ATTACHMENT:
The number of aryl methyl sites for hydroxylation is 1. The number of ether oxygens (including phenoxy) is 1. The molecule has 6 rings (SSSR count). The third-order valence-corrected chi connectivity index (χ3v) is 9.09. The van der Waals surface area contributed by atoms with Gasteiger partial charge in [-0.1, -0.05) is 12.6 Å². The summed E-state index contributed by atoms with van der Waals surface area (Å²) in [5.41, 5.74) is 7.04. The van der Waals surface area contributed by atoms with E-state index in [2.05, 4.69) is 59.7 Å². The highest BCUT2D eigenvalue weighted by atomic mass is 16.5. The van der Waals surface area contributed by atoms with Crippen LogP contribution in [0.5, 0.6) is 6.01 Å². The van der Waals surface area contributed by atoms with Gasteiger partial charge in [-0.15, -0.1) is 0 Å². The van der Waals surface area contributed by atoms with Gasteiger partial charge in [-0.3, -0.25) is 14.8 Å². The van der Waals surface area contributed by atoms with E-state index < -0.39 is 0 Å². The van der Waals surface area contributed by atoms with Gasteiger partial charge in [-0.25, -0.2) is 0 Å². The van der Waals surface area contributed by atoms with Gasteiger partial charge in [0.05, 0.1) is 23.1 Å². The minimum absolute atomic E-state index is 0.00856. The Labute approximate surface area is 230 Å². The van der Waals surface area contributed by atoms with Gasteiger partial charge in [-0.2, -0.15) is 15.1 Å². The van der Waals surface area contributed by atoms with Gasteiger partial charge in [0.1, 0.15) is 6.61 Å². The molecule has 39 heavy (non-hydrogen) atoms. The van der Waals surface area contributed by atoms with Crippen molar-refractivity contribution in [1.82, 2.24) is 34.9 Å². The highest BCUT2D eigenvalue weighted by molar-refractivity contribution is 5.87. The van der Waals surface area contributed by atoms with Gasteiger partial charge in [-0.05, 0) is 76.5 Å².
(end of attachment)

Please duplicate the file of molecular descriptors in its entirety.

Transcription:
The number of aryl methyl sites for hydroxylation is 1. The number of ether oxygens (including phenoxy) is 1. The molecule has 6 rings (SSSR count). The third-order valence-corrected chi connectivity index (χ3v) is 9.09. The van der Waals surface area contributed by atoms with Gasteiger partial charge in [-0.1, -0.05) is 12.6 Å². The summed E-state index contributed by atoms with van der Waals surface area (Å²) in [5.41, 5.74) is 7.04. The van der Waals surface area contributed by atoms with E-state index in [2.05, 4.69) is 59.7 Å². The highest BCUT2D eigenvalue weighted by atomic mass is 16.5. The van der Waals surface area contributed by atoms with Crippen LogP contribution in [0.5, 0.6) is 6.01 Å². The van der Waals surface area contributed by atoms with Gasteiger partial charge in [-0.15, -0.1) is 0 Å². The van der Waals surface area contributed by atoms with Gasteiger partial charge in [-0.3, -0.25) is 14.8 Å². The van der Waals surface area contributed by atoms with E-state index < -0.39 is 0 Å². The van der Waals surface area contributed by atoms with Gasteiger partial charge in [-0.25, -0.2) is 0 Å². The van der Waals surface area contributed by atoms with Gasteiger partial charge in [0.05, 0.1) is 23.1 Å². The minimum absolute atomic E-state index is 0.00856. The Labute approximate surface area is 230 Å². The van der Waals surface area contributed by atoms with Gasteiger partial charge in [-0.2, -0.15) is 15.1 Å². The van der Waals surface area contributed by atoms with Gasteiger partial charge in [0.1, 0.15) is 6.61 Å². The molecule has 39 heavy (non-hydrogen) atoms. The van der Waals surface area contributed by atoms with Crippen molar-refractivity contribution in [1.82, 2.24) is 34.9 Å². The highest BCUT2D eigenvalue weighted by molar-refractivity contribution is 5.87. The van der Waals surface area contributed by atoms with Gasteiger partial charge in [-0.05, 0) is 76.5 Å².